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Volunteer Spotlight - Jamie Morrison - September 2022

Prior to joining the volunteer programme at the end of 2021, I had never knowingly met anyone else with type 1 diabetes.

Meet our Volunteer Spotlight for September 2022, Jamie Morrison

We are currently running a youth project for young people with type 1 diabetes between the ages of 13-24. The project aims to provide peer support and connect young people with the condition across Scotland.

We asked Jamie, one of our youth volunteers, some questions about his experience.

Tell us a little bit about your role in the project

I’m an Online Forum Moderator. My role is to coordinate and plan online discussions on different topics relating to young people with type 1. 

When we initially started the project, it was about creating a safe space where I could help to spark conversations around diabetes. I could bring the lessons I’ve learnt and experiences I’ve had over the years living with type 1. I could also provide an opportunity for others to share their own experiences.

We are now planning some in-person events, starting with one in September. I asked for ideas for potential activities in the group chat, and we have come up with different ideas including bowling and rock climbing!

What interested you in joining?

I’ve had type 1 diabetes for 24 years now, but prior to joining the volunteer programme at the end of 2021, I had never knowingly met anyone else with the condition.

I joined because it was an opportunity for me to share my experiences, but I’ve ended up learning a lot from the project.

What was the process of becoming a volunteer like?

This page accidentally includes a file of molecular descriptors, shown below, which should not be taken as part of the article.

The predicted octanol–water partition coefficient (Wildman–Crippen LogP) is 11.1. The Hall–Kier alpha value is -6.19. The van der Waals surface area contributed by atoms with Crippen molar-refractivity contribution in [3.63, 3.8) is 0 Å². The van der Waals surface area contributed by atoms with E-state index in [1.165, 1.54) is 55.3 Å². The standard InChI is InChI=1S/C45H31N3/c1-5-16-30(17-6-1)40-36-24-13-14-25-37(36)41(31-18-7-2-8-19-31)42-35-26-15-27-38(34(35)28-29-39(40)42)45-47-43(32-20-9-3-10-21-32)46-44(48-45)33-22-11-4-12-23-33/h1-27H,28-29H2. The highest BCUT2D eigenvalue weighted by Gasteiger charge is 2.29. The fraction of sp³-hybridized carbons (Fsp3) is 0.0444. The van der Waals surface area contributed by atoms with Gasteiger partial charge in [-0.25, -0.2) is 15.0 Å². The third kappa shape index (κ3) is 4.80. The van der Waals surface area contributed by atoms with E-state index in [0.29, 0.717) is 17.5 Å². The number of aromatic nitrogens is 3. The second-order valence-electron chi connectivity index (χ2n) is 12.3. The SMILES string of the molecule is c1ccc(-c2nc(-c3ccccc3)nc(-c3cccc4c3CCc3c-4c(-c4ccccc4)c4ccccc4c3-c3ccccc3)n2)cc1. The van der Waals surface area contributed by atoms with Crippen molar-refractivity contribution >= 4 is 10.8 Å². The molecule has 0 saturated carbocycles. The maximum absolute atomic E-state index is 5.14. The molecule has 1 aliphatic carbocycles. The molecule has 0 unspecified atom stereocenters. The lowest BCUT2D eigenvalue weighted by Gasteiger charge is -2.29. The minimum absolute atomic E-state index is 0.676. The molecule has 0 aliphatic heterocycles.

Simple and straightforward. Iain the youth coordinator at the time in Diabetes Scotland was helpful at every step of the way and happy to answer any questions I had. 

I started volunteering during the pandemic, so all interaction was through Zoom to start with.

What’s the best thing about being a youth volunteer?

The best part is having the chance to share my experiences and know that it might help someone else manage the condition. 

What’s been the biggest challenge?

It was remembering that what works for me may not work for others. This is one of the few conditions where each one of us must find a path that works for our own needs. 

I was young when I was diagnosed so have lived with the condition for as long as I can remember, but others were diagnosed when they were older, and everyone’s experience is unique.

What are most looking forward to in the future?

To continue making a difference through sharing ideas, and experiences and working with other people living with diabetes.

What would you say to anyone thinking of getting involved with the project?

Do it! It’s a good chance to meet other like-minded individuals but also have the chance to voice your opinion and potentially change the future for others.

One factor of the self-determination theory (Deci & Ryan, 1985) is relatedness - a feeling of closeness and belonging to a group. Being a part of the volunteer programme has provided a sense of accountability and acceptance in the management of such a difficult condition, which has motivated me to continue to do better. 

If anyone has any questions, feel free to ask me, other volunteers, or the incredibly helpful staff at Diabetes UK.

If you have any questions about the youth project, please email

We will be introducing more opportunities for youth volunteers across the UK in the next few months so keep an eye on our volunteering opportunities.

Find out more about young adults and diabetes.


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